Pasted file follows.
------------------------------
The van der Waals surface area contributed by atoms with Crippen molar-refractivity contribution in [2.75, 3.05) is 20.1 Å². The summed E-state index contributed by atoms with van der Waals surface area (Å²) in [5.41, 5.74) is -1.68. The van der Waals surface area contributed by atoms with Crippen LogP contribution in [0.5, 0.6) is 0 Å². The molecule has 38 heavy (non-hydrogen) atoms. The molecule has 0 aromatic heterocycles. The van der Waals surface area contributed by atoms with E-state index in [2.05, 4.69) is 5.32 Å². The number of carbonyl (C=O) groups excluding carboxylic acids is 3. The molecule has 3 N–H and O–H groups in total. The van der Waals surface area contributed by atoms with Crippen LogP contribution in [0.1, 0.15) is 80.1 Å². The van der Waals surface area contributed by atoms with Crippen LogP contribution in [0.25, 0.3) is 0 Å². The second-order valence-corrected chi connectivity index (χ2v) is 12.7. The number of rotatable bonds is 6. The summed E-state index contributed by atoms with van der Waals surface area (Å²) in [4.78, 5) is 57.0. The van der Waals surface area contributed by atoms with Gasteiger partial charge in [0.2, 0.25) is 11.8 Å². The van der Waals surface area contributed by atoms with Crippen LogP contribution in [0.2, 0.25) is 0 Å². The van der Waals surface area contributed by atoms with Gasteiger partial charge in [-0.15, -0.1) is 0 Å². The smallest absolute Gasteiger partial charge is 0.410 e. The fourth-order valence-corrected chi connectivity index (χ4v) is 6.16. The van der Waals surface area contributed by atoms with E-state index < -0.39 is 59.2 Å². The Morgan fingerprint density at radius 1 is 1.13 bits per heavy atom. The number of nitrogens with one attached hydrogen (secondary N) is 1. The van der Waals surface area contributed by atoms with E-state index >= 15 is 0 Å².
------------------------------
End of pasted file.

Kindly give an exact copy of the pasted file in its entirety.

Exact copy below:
The van der Waals surface area contributed by atoms with Crippen molar-refractivity contribution in [2.75, 3.05) is 20.1 Å². The summed E-state index contributed by atoms with van der Waals surface area (Å²) in [5.41, 5.74) is -1.68. The van der Waals surface area contributed by atoms with Crippen LogP contribution in [0.5, 0.6) is 0 Å². The molecule has 38 heavy (non-hydrogen) atoms. The molecule has 0 aromatic heterocycles. The van der Waals surface area contributed by atoms with E-state index in [2.05, 4.69) is 5.32 Å². The number of carbonyl (C=O) groups excluding carboxylic acids is 3. The molecule has 3 N–H and O–H groups in total. The van der Waals surface area contributed by atoms with Crippen LogP contribution in [0.1, 0.15) is 80.1 Å². The van der Waals surface area contributed by atoms with Crippen LogP contribution in [0.25, 0.3) is 0 Å². The second-order valence-corrected chi connectivity index (χ2v) is 12.7. The number of rotatable bonds is 6. The summed E-state index contributed by atoms with van der Waals surface area (Å²) in [4.78, 5) is 57.0. The van der Waals surface area contributed by atoms with Gasteiger partial charge in [0.2, 0.25) is 11.8 Å². The van der Waals surface area contributed by atoms with Crippen LogP contribution in [0.2, 0.25) is 0 Å². The van der Waals surface area contributed by atoms with Gasteiger partial charge in [-0.15, -0.1) is 0 Å². The smallest absolute Gasteiger partial charge is 0.410 e. The fourth-order valence-corrected chi connectivity index (χ4v) is 6.16. The van der Waals surface area contributed by atoms with E-state index < -0.39 is 59.2 Å². The Morgan fingerprint density at radius 1 is 1.13 bits per heavy atom. The number of nitrogens with one attached hydrogen (secondary N) is 1. The van der Waals surface area contributed by atoms with E-state index >= 15 is 0 Å².